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BWW Review: BURY THE DEAD, Finborough Theatre

BWW Review: BURY THE DEAD, Finborough Theatre BWW Review: BURY THE DEAD, Finborough Theatre Finborough Theatre end their series dedicated to the Great War by bringing back Irwin Shaw's Bury The Dead. Directed by Rafaella Marcus and the first London production in 80 year, the piece works as a monumental metaphor to stand up for the truth.

Almost a celebration of existence itself and a direct condemnation of the viciousness of men, Shaw's play sees six young soldiers refusing to be buried. After trying themselves to convince them to lie down and accept their fate, the military enlist the women in the boys' lives to reason with them. The result is an expressionistic and subversive conversation on the beauty of life.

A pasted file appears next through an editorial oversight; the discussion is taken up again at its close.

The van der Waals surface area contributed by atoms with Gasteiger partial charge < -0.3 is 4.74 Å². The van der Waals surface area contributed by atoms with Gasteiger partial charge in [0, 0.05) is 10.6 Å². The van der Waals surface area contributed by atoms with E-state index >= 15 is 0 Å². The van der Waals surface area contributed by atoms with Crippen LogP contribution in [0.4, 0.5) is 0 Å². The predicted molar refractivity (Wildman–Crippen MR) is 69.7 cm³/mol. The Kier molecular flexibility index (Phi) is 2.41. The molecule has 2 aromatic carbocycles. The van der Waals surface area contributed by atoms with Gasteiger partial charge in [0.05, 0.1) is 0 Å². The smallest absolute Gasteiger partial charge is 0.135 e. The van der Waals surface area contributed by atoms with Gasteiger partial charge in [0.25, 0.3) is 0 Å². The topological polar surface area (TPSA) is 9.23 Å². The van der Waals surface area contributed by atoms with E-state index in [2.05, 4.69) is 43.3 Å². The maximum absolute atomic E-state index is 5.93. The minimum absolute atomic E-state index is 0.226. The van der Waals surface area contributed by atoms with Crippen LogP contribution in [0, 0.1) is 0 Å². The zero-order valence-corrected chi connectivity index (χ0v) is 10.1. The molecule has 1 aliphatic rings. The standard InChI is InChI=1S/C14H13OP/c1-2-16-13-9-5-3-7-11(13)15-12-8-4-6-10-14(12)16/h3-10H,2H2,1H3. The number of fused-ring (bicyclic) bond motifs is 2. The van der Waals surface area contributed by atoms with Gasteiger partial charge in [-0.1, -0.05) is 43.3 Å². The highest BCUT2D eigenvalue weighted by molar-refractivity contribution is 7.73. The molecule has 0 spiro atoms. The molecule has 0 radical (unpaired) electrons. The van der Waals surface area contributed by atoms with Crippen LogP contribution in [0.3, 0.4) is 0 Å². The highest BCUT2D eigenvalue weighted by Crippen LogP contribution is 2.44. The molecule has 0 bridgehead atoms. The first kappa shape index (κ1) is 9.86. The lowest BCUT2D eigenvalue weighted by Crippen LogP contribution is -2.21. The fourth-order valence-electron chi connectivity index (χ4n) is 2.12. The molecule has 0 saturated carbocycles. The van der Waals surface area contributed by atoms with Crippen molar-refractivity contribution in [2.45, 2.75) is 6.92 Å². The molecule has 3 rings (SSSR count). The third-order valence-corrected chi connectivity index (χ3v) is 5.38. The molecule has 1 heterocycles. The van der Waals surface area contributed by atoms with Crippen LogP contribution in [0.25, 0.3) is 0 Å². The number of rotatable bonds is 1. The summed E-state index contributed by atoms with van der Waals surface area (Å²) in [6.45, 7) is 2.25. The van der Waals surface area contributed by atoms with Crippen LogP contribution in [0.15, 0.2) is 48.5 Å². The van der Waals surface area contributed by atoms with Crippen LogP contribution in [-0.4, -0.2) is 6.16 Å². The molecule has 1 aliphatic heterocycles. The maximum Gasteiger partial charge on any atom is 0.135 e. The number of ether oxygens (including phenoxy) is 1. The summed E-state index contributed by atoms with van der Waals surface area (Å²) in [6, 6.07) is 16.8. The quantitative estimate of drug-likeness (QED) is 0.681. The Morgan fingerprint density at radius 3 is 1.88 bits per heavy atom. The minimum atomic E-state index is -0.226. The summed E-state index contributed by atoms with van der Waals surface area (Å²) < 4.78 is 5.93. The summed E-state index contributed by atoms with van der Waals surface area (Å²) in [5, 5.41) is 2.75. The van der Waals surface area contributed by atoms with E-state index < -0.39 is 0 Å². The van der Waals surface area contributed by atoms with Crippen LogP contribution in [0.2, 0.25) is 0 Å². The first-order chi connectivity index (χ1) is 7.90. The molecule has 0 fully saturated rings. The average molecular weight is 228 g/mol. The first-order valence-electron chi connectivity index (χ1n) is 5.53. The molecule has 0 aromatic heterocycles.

Marcus places the action in and around a grave - which is delineated with black crates and contains real soil - designed by Verity Johnson which becomes a larger symbol for the chains of war. The higher ranks pace nervously around it while the dead are immovable inside, the rest jump in and out trying to make sense of what's happening.

The dirty business of death is made to look especially clean and sleek by the company, the corpses sport crisp white shirts while the grave diggers seem to be coming out from a 21st Century fashion ad. The direction is the central element that drives the metaphor. Marcus brings out Shaw's philosophical context with a more grounded expression, demonstrating that the truth can't be buried for eternity.

The cast, especially the six young actors playing the dead soldiers, are compelling. Their heartfelt deliveries carry the message across as their rejection of burial comes to represent the false promise of peace. They eulogise the smaller pleasures of the world, defying authority and refusing to accept the fate of a war that's not theirs to fight.

Bury The Dead runs at Finborough Theatre until 24 November.

Photo credit: Scott Rylander


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